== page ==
The Characteristics of Childhood Onset Depression According to Depressive Symptoms, Comorbidities and Quality of Life

Baji, Ildikó
The Characteristics of Childhood Onset Depression According to Depressive Symptoms, Comorbidities and Quality of Life.
[Thesis] (Unpublished)

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Abstract in foreign language

Childhood and adolescence major depression is an under-diagnosed mental disorder, which can be traced back to several causes: 1. the DSM-IV diagnostic system is not specific enough considering the age. 2. Comorbidities frequently co-occurring with major depression, may overlap symptoms, thus they are rarely or not at all recognised. A small number of studies have examined developmental differences in rates of specific symptoms across depressed children and adolescents. These studies do not show a uniform picture. Some researchers reported m ore somatic complaints among depressed children. The gender has an influence on the symptoms of major depression. Anxiety comorbidities co-occurs with major depressive episode in 40%, while disruptive comorbidies 10-80%. The mental disorders have the negative effect on the quality of life of children. QoL is the combination of objectively and subjectively indicated well being in multiple domains of life. The stressful life events contribution to depression. 1. I hypothesized that there are some developmental and gender differences in depressive symptom presentation. 2. The somatic symptoms are more frequent in earlier life. 3. The frequency of depressive symptoms is increased by psychiatric comorbidities. 4. Stressful life events affect quality of life adversely, and it is worsened by depression. Methodes: We examined the above hypothesis in three samples. Participants were children (ages 7–14) with MDD, and community control kids from elementary schools. Diagnoses (via DSM-IV criteria) and onset dates of disorders were finalized “best estimate” psychiatrists, and based on multiple information sources. The depressive symptoms and effects of comorbidities were examinedin depressive sample, and the quality of life was examined in the community sample. Results: Six symptoms increased with age, namely: depressed mood, hypersomnia, psychomotor retardation, fatigue, thoughts of death, and suicidal ideation. Only psychomotor agitation was more frequent in younger children. Anhedonia, insomnia, hypersomnia, and somatic complaints were more frequent among girls, and psychomotor agitation was more frequent among boys. Depressed mood, sleeping problems, psychomotor retardation, suicidal symptoms are significantly more frequent in anxiety group. Irritability and psychomotor agitation is significantly more frequent in the disruptive group. Worthlessness is the most frequent in the disruptive group, and in this group it is the third most frequent symptom. The clinical depression influences the quality of life the most strongly, and the higher depression score goes together with a lower quality of life. Stressful life events influence the quality 6 of life directly and through the depressive symptoms indirectly. Conclusionsthere are some developmental and gender differences in depressive symptom presentation. Irritability is the most frequent criterion symptom. We also observed stable and elevated rates of irritability, which were concurrent with stable and low rates of anhedonia across all age groups. Somatic complaints should be considered an associated feature of the symptom profile of MDD in pediatric populations. Depressive symptoms are reported to have more negative effects on the quality of life than do stressful life events.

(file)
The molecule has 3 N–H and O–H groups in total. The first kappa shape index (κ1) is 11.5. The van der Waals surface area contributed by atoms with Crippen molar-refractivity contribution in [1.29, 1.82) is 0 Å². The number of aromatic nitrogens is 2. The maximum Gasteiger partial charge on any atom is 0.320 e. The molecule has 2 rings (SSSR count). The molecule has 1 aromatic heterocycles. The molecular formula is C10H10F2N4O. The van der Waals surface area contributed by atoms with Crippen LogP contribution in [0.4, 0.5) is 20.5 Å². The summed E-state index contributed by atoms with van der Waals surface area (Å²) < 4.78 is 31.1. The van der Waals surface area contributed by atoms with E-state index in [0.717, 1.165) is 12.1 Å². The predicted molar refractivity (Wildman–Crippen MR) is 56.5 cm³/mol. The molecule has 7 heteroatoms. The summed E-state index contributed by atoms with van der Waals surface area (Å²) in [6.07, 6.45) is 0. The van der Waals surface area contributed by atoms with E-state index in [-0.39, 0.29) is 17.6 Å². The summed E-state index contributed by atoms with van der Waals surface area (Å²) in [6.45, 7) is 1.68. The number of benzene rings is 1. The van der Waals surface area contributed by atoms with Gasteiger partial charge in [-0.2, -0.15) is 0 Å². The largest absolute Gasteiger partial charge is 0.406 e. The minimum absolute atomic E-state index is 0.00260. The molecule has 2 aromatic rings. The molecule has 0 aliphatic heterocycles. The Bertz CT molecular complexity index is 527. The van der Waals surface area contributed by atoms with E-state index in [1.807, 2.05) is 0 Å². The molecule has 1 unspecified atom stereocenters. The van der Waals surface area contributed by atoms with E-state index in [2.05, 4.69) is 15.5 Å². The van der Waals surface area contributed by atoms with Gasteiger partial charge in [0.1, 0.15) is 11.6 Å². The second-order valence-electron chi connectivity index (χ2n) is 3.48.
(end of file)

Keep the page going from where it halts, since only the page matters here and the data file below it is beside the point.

Item Type: Thesis (PhD)
Creators: Baji, Ildikó
Hungarian title label: A gyermekkori depresszió jellegzetességei a tünetek, a komorbiditások és az életminőségre gyakorolt hatás tekintetében
Divisions: Doctoral School of Clinical Medicine
Discipline label: Medicine > Clinical Medicine
Defence date label: 2011. April 26.
Item ID: 726
MTMT id: 2785418
doi: https://doi.org/10.14232/phd.726
Date Deposited: 2011. Jun . 07. 07:35
Last Modified: 2019. Nov . 26. 12:28
URI: https://doktori.bibl.u-szeged.hu/id/eprint/726
Defence/Citable status: Defended.

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